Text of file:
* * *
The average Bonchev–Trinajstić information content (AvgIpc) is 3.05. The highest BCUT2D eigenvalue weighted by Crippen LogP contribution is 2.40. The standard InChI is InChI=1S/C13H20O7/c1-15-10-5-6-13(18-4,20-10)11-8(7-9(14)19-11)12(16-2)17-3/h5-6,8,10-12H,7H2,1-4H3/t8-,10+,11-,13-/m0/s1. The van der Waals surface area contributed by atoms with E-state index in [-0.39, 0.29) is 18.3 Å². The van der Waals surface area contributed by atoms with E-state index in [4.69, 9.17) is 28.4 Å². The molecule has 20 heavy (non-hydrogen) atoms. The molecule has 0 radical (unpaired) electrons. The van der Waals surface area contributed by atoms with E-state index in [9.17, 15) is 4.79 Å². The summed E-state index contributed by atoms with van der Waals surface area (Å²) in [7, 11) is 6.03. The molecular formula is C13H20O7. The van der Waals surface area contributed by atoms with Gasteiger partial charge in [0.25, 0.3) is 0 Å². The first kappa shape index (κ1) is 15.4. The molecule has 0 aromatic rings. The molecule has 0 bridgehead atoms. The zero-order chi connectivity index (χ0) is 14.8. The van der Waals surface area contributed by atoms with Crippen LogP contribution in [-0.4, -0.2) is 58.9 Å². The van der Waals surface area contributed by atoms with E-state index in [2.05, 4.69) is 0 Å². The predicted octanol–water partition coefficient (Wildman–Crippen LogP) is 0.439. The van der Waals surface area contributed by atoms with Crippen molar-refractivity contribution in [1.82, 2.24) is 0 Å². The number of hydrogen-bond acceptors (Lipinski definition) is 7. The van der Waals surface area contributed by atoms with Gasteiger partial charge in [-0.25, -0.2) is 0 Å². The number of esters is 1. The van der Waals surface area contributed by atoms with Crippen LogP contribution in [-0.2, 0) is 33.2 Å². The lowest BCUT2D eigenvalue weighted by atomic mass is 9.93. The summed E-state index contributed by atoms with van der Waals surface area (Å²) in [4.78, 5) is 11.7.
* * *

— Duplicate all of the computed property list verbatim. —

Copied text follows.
The average Bonchev–Trinajstić information content (AvgIpc) is 3.05. The highest BCUT2D eigenvalue weighted by Crippen LogP contribution is 2.40. The standard InChI is InChI=1S/C13H20O7/c1-15-10-5-6-13(18-4,20-10)11-8(7-9(14)19-11)12(16-2)17-3/h5-6,8,10-12H,7H2,1-4H3/t8-,10+,11-,13-/m0/s1. The van der Waals surface area contributed by atoms with E-state index in [-0.39, 0.29) is 18.3 Å². The van der Waals surface area contributed by atoms with E-state index in [4.69, 9.17) is 28.4 Å². The molecule has 20 heavy (non-hydrogen) atoms. The molecule has 0 radical (unpaired) electrons. The van der Waals surface area contributed by atoms with E-state index in [9.17, 15) is 4.79 Å². The summed E-state index contributed by atoms with van der Waals surface area (Å²) in [7, 11) is 6.03. The molecular formula is C13H20O7. The van der Waals surface area contributed by atoms with Gasteiger partial charge in [0.25, 0.3) is 0 Å². The first kappa shape index (κ1) is 15.4. The molecule has 0 aromatic rings. The molecule has 0 bridgehead atoms. The zero-order chi connectivity index (χ0) is 14.8. The van der Waals surface area contributed by atoms with Crippen LogP contribution in [-0.4, -0.2) is 58.9 Å². The van der Waals surface area contributed by atoms with E-state index in [2.05, 4.69) is 0 Å². The predicted octanol–water partition coefficient (Wildman–Crippen LogP) is 0.439. The van der Waals surface area contributed by atoms with Crippen molar-refractivity contribution in [1.82, 2.24) is 0 Å². The number of hydrogen-bond acceptors (Lipinski definition) is 7. The van der Waals surface area contributed by atoms with Gasteiger partial charge in [-0.25, -0.2) is 0 Å². The number of esters is 1. The van der Waals surface area contributed by atoms with Crippen LogP contribution in [-0.2, 0) is 33.2 Å². The lowest BCUT2D eigenvalue weighted by atomic mass is 9.93. The summed E-state index contributed by atoms with van der Waals surface area (Å²) in [4.78, 5) is 11.7.